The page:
As kindergartners trickled back into the classroom after lunch, they noticed watercolor paint and their published-poems-in-progress lining the tables.
Normally, the sight of a project like this gives way to oohing and ahhing, but today a different feeling spread across the room.
“Does this mean we’re finished with poetry?” Ryer asked, his voice a mix of concern and sadness.
Kids let out a collective, “Awwwww.”
“It seems like this is something important our community should meet about,” I replied, inviting kids to the rug. “Even though we are publishing our poems, we don’t ever have to be done with poetry. I’m wondering, what is it about poetry that you love so much?”
Kids hurried to put their thumbs on their knees, a signal that they’d like to begin the grand conversation.
Tip: I often use an app to record conversations. I use the transcription to communicate with families and as a tool to notice patterns and engagement. For this conversation, I tried a free app, Temi, which sends a transcription of the audio in minutes.
Their words played over and over in my head.
“There are no rules in poetry.”
Reflection: Since there is no common structure that all poems follow, my teaching points sound like, “Poets have lots of tricks to help bring their poems to life. One trick poets CAN try is…” We study poems by many authors. Our discoveries adorn charts, as options for kids to try as they craft their poems.
Change: Published books within the same genre certainly do not follow an exact structure. Kids need choices for what they write and how to write within a genre. Anchor charts (and checklists) can be changed from “All-About Books Have…” to “All-About Books Can Have…” An additional chart might display “Kinds of All-About Writing.” Recently, Mason intentionally wrote a book that was both informational AND narrative.
“There are tons of things to write about.”
Reflection: “Poetry is all around us,” is my go-to mantra. With poet’s eyes, anything can be the subject of a poem. Poets don’t just write about people, places, and things that are important.
Change: “Writing is all around us,” can be the new mantra. Think-aloud throughout the day, through writer’s eyes, making the ordinary seem extraordinary. “Did you see how the wind carried the block all the way across the playground? That would make an exciting story! What could it sound like as a poem?”
“You can add how many pages you want.”
Reflection: Booklets can be overwhelming to some kids. Paolo used to be a reluctant writer. It wasn’t until Paolo began writing poems that I saw excitement and volume from him. Having just one page in front of him was what finally made writing seem doable. Now, he writes books with joy and ease. Other kids love making poetry anthologies and staple many pages together.
Change: Prepared booklets are efficient and provide structure to kids as they plan. But there are texts that are one page (e.g. recipes, magazine articles) and writing mediums that don’t show pages (e.g. blog posts). Providing open-ended options at a writing center provides kids with flexibility and agency for designing books that work for them.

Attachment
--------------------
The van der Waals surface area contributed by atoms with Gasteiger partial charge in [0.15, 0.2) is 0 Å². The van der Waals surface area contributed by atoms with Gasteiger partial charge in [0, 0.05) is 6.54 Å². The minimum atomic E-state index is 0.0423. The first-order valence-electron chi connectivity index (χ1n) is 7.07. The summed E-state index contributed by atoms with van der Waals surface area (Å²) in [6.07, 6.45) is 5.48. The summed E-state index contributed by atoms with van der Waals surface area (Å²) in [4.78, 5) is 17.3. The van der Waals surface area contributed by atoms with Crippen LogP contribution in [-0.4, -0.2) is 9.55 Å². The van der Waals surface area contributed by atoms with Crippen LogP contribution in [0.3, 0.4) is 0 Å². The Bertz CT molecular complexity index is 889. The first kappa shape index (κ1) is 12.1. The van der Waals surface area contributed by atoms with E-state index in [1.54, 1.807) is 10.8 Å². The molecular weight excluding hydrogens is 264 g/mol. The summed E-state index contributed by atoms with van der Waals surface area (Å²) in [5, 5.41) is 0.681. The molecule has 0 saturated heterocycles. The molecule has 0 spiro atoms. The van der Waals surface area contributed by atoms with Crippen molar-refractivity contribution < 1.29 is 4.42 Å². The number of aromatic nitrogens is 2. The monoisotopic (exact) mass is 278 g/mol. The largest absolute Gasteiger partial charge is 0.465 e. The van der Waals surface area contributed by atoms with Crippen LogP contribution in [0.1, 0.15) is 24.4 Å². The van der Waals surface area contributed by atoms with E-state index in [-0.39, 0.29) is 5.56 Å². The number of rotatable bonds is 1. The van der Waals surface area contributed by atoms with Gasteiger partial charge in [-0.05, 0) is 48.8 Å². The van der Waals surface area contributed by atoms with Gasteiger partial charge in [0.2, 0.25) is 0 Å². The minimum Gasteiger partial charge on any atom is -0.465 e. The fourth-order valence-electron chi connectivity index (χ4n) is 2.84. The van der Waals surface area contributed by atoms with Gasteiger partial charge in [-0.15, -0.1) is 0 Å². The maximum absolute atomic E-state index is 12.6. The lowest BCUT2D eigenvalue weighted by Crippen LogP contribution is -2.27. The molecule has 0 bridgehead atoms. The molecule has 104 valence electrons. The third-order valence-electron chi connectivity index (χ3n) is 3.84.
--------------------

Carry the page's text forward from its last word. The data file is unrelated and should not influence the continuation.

“You can do anything you want in poetry.”
Reflection: “This is your poem. You’re in charge!” My conferring role is never to steer a kid’s poem in a direction that I envision. Rather, my conferences focus on helping poets effectively portray what they envision.
Change: We tend to have an idea in our mind of what exemplary student writing looks like within each genre. When preparing demo and exemplar texts, think about how kids might write within the genre. What structures and text features might they be most excited about or invent themselves? Writing about a topic multiple ways will help us see the many paths kids can take.
“You can write the words like you want to.”
Reflection: It’s no surprise that “Poets play with words,” is an enticing strategy for young writers, playful by nature. Kids experiment with changing the size, shape, and color of letters to make them match the meaning of a word. Kids cut apart words and put them back together until they look just right.
Change: We encourage writers to use pop-out words, but a quick browse through a library will show authors of all genres who make words stand out in a variety of ways. We can teach kids to tinker and play with words whenever they write.
Defining the “Have to’s” and “Want to’s”
When we begin to think flexibly about genres, we will notice variation in structure and include more variety in our own writing.
During genre immersions, kids can make a T-chart of “Every (Non-fiction) Book” and “Some (Non-fiction) Books” to generate must-haves and can-haves. This chart can turn into a tool for writers to use as they draft and revise their books.
Kids are inundated by rules. If the gift of writing is freedom of expression, are we imposing too many “rules” on writers? What if the rules of every genre, like poetry, were limited to just two or three?